Russian gay campaigners to protest against homophobic mayor

Jessica Geen September 20, 2010
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Gay rights activists in Moscow will hold an unauthorised protest outside the city hall tomorrow to condemn homophobic mayor Yuri Luhzkov.

Moscow authorities denied permission for the march last week, saying that the area would be too busy and the pavements were narrowed.

However, following the apparent abuction of gay rights leader Nikolai Alekseev by Russian security agents last week, the activists said the protest would go ahead anyway.

The protest, at 6pm local time, will call for Mr Luhzkov to be jailed and for a full investigation into Mr Alekseev’s detention.

He was taken from a Moscow airport last Wednesday and held in an unknown location for more than two days by men who urged him to give up his legal challenges against Mr Luhzkov for banning gay Pride marches.

Mr Alekseev does not know why he was detained or who was responsible, although he has linked the incident to “obscure political games” around the mayor’s future.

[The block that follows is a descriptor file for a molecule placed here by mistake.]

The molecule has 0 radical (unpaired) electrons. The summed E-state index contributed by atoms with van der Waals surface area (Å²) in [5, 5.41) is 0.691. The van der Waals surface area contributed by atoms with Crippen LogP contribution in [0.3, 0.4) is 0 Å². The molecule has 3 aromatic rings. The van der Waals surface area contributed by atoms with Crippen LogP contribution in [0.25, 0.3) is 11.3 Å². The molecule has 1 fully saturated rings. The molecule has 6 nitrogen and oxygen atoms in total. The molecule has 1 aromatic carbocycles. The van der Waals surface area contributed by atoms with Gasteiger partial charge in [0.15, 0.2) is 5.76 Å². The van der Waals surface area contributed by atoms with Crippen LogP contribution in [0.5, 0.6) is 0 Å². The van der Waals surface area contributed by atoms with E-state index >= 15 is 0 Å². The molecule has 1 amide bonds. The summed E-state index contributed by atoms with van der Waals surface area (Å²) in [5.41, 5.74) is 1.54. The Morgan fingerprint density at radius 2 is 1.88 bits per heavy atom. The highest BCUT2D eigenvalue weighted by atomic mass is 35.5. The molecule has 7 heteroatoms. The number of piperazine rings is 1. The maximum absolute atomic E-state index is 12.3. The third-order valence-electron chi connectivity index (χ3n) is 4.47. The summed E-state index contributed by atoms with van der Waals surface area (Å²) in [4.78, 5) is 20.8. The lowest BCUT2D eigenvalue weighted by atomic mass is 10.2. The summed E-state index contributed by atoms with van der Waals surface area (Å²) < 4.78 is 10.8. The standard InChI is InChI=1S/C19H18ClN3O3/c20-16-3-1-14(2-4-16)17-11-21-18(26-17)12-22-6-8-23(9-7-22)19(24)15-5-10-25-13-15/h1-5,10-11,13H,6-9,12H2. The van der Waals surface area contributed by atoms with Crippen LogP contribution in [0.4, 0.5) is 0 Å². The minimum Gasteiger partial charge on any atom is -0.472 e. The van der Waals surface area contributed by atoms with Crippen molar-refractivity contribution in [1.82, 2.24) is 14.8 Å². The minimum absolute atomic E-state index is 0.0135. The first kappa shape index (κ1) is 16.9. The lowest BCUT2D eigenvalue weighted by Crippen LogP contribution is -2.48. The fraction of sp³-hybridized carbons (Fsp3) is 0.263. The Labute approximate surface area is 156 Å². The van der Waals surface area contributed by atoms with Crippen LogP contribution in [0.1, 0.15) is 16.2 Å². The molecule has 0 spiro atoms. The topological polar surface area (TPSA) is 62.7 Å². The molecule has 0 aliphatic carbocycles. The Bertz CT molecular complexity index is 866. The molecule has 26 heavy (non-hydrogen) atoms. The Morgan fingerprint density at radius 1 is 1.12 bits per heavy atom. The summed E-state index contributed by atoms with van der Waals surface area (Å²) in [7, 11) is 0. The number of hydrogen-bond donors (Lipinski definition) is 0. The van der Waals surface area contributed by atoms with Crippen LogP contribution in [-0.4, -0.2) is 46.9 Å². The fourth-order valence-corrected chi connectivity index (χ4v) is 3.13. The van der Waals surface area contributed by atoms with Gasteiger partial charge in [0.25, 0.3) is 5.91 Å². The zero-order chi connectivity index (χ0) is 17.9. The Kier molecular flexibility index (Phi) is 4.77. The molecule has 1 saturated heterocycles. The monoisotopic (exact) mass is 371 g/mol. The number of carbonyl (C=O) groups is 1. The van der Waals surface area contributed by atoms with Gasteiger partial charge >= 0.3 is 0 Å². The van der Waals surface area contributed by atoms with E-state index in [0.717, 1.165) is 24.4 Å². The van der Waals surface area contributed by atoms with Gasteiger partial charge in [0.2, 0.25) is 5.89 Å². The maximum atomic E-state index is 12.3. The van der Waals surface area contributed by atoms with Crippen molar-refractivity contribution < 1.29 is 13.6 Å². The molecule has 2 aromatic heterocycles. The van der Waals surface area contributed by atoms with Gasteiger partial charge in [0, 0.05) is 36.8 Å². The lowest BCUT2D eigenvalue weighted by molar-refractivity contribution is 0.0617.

Mr Luzhkov is currently battling for his political life and has been on holiday over the weekend. The reason for his absence was officially to celebrate his birthday but Kremlin sources have said he is thinking about his future.

Russian media have accused him of corruption and president Dmitry Medvedev is believed to want Mr Luzhkov removed from his job.

The mayor has called gays “satanic” in the past and has refused to allow Pride marches.

In May 2006, more than 120 people were arrested and in 2007, British gay activist Peter Tatchell was severely beaten by neo-Nazis. In 2008, marchers accused police of brutality.

More: Europe

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